May 31, 2016
The Honorable Dr. John King
Secretary of Education
United States Department of Education
400 Maryland Avenue Southwest
Washington, DC 20202
Dear Secretary King:
Throughout my time in the Senate, I have fought to remove educational barriers for homeless children and youth. As I expressed to you in a letter earlier this year, I am particularly concerned about the serious roadblocks unaccompanied homeless students face in applying for and receiving financial aid. Removing these barriers can help more young people pursue a college degree and achieve their dreams.
As you know, unaccompanied homeless youth are young people who experience homelessness while not in the physical custody of a parent or guardian. Many unaccompanied youth have experienced severe trauma, including abuse and neglect and family dysfunction. Because unaccompanied youth do not receive financial support from their parents, they do not have the necessary parental information to complete the Free Application for Federal Student Aid (FAFSA). It is critical that the Department of Education (“the Department”) streamlines the path for unaccompanied homeless youth to receive the financial support they need to attend and succeed in higher education.
In February, I requested that the Department align the definition of “youth” in the FAFSA with the definition under the College Cost Reduction and Access Act of 2007 (CCRAA, P.L. 110-84). I appreciate your attention to this matter and look forward to continuing to work together to address this issue in the coming year. In addition, I appreciate the Department’s work in addressing many of the barriers unaccompanied homeless youth face in the most recent Application and Verification Guide (AVG) and the July 29, 2015 Dear Colleague letter (GEN-15-16).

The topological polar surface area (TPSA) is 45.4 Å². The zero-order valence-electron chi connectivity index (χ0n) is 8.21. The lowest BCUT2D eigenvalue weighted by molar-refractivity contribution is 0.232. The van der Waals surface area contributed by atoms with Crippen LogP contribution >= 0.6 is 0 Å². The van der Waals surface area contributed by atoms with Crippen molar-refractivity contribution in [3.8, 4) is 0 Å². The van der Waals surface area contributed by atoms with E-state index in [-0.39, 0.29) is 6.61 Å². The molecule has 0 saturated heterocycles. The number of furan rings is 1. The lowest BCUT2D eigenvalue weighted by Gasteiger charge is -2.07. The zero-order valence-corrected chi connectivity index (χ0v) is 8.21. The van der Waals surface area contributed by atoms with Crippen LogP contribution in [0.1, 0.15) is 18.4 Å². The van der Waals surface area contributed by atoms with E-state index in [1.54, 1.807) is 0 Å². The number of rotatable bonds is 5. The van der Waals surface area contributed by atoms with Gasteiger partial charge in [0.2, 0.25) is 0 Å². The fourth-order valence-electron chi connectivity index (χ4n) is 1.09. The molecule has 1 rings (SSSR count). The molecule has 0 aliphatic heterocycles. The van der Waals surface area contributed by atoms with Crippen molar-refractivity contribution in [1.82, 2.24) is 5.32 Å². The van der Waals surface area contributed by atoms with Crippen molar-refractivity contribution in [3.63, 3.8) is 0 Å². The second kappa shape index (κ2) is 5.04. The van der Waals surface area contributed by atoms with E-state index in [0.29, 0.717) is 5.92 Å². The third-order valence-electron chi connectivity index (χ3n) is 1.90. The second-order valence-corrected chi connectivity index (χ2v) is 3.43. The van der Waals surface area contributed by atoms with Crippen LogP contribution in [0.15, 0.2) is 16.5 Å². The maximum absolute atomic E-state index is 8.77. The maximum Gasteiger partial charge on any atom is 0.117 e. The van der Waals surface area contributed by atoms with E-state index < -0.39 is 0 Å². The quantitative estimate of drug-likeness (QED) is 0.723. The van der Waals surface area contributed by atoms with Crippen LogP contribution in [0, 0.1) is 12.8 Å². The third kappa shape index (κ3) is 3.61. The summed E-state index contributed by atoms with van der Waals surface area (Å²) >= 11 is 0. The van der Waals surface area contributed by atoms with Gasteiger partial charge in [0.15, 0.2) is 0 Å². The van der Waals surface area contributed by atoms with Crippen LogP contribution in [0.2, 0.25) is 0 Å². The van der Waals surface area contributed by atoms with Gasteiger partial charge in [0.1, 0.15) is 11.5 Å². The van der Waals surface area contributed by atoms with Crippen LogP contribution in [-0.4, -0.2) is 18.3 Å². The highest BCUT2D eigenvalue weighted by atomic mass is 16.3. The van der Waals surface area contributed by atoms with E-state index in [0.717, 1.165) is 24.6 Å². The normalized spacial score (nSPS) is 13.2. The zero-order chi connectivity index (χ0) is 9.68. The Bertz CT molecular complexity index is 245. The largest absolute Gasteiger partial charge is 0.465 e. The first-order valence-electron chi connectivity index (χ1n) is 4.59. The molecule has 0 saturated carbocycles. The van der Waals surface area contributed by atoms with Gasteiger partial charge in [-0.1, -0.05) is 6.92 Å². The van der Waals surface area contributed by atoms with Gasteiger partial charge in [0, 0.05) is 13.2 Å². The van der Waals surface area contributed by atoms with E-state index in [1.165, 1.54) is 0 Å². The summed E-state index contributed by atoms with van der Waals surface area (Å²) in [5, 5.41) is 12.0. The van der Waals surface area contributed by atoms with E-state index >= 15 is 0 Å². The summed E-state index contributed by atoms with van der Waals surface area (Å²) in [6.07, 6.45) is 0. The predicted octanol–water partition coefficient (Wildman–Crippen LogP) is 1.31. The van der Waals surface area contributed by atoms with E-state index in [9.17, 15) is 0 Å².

Unfortunately, the proposed 2017-18 FAFSA also contains solvable barriers to success for unaccompanied homeless youth. Instead of taking into account the strides made by the AVG and your recent Dear Colleague, the proposal instead contains harsh and aggressive language that intimidates, instead of supports, unaccompanied homeless youth. In particular, I was concerned to see that unaccompanied homeless youth are told that all decisions are final, which would imply that they do not have the option to contact the Federal Student Aid Ombudsman with questions about their status or challenges they may face in receiving the required determinations. And, students are told to provide written documentation about their living situation – an impossibility for many, if not most, of these homeless students. As the Dear Colleague clearly states, if a student does not have written evidence of their situation, their financial aid administrator may make a determination about your status based on a documented interview with you. It is also important to note, as so clearly stated in the Dear Colleague, that financial aid administrators is required to make a homeless youth determination upon request.
In order to ensure that all unaccompanied homeless youth have a clear path to financial support, I urge the Department to take into consideration the recommendations I have attached, which are aligned with the AVG and the Dear Colleague. Thank you for your immediate attention to this matter.